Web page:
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J Womens Health (Larchmt). 2013 Nov;22(11):930-7. doi: 10.1089/jwh.2013.4247. Epub 2013 Sep 13.

Contraceptive history, unintended pregnancy, and contraceptive method choice among urban low-income women.

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  • 11 Public Health Solutions , New York, New York.



Nearly half of pregnancies in the United States are unintended, a proportion that has remained constant in the last decade. Half of unintended pregnancies occur among women not using any contraception, but little is known about how contraceptive history and contraceptive priorities predict contraceptive method choice.


Among 1454 women not currently seeking pregnancy who completed a computer-based contraceptive assessment module at an urban reproductive health center, factors associated with not obtaining a contraceptive method were assessed.


The 1454 participants were low-income (98% had incomes <200% federal poverty level), predominantly Hispanic (71%), and foreign-born (76%). None were seeking to become pregnant, but 15% did not obtain a method of contraception. In adjusted analyses, women who had ever had an unintended pregnancy-41% of the sample-were significantly more likely to leave their visit without receiving a method (adjusted odds ratio [AOR]=1.67, 95% confidence interval [CI]: 1.21-2.30), as were women who were not using contraception at the start of their visit (AOR=3.82, 95% CI: 2.73-5.35). In an adjusted model, prioritizing no hormones or the preference of not wanting to interrupt sex to use a method was not a significant predictor of obtaining a method.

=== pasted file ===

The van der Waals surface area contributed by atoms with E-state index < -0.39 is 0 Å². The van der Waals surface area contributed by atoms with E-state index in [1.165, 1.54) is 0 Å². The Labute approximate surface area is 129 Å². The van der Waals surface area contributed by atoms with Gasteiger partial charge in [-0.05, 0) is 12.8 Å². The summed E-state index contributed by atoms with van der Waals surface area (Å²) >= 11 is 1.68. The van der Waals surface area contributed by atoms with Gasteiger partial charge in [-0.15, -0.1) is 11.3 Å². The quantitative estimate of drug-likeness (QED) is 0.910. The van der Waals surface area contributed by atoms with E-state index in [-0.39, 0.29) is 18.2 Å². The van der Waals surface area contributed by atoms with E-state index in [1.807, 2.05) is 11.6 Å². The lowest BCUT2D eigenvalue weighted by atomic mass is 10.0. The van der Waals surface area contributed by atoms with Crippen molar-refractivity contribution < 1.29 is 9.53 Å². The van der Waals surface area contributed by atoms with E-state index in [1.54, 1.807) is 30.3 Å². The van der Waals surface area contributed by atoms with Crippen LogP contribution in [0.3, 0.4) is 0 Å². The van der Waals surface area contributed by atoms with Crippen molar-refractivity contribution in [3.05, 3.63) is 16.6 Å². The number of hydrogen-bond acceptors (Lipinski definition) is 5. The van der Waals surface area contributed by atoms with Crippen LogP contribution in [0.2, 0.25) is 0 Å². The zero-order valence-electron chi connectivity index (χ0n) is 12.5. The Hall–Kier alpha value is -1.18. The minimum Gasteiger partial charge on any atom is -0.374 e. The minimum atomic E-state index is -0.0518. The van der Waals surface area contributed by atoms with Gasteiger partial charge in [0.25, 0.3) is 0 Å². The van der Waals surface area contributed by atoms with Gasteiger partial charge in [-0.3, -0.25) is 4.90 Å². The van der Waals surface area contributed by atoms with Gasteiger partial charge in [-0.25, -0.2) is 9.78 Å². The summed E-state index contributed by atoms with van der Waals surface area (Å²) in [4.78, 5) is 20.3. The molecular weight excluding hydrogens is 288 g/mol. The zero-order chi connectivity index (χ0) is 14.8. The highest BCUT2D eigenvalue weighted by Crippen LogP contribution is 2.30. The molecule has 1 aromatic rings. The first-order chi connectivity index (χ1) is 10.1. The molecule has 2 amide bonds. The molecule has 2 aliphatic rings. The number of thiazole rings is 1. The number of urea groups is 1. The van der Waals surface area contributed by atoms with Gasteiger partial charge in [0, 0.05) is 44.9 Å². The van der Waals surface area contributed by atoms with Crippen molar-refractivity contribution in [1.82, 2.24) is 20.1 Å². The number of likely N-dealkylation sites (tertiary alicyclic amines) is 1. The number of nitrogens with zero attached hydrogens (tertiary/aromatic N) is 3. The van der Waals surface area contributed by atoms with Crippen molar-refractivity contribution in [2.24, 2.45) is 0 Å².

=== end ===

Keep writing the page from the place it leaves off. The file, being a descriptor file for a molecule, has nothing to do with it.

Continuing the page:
Analyses revealed that women at higher risk of unintended pregnancy identified by their contraceptive histories were significantly more likely to leave their healthcare visit without a method of contraception. Additional research is needed on ways to help women obtain effective, medically indicated contraceptive methods that fit their reproductive life goals, priorities, and preferences.

[PubMed - indexed for MEDLINE]
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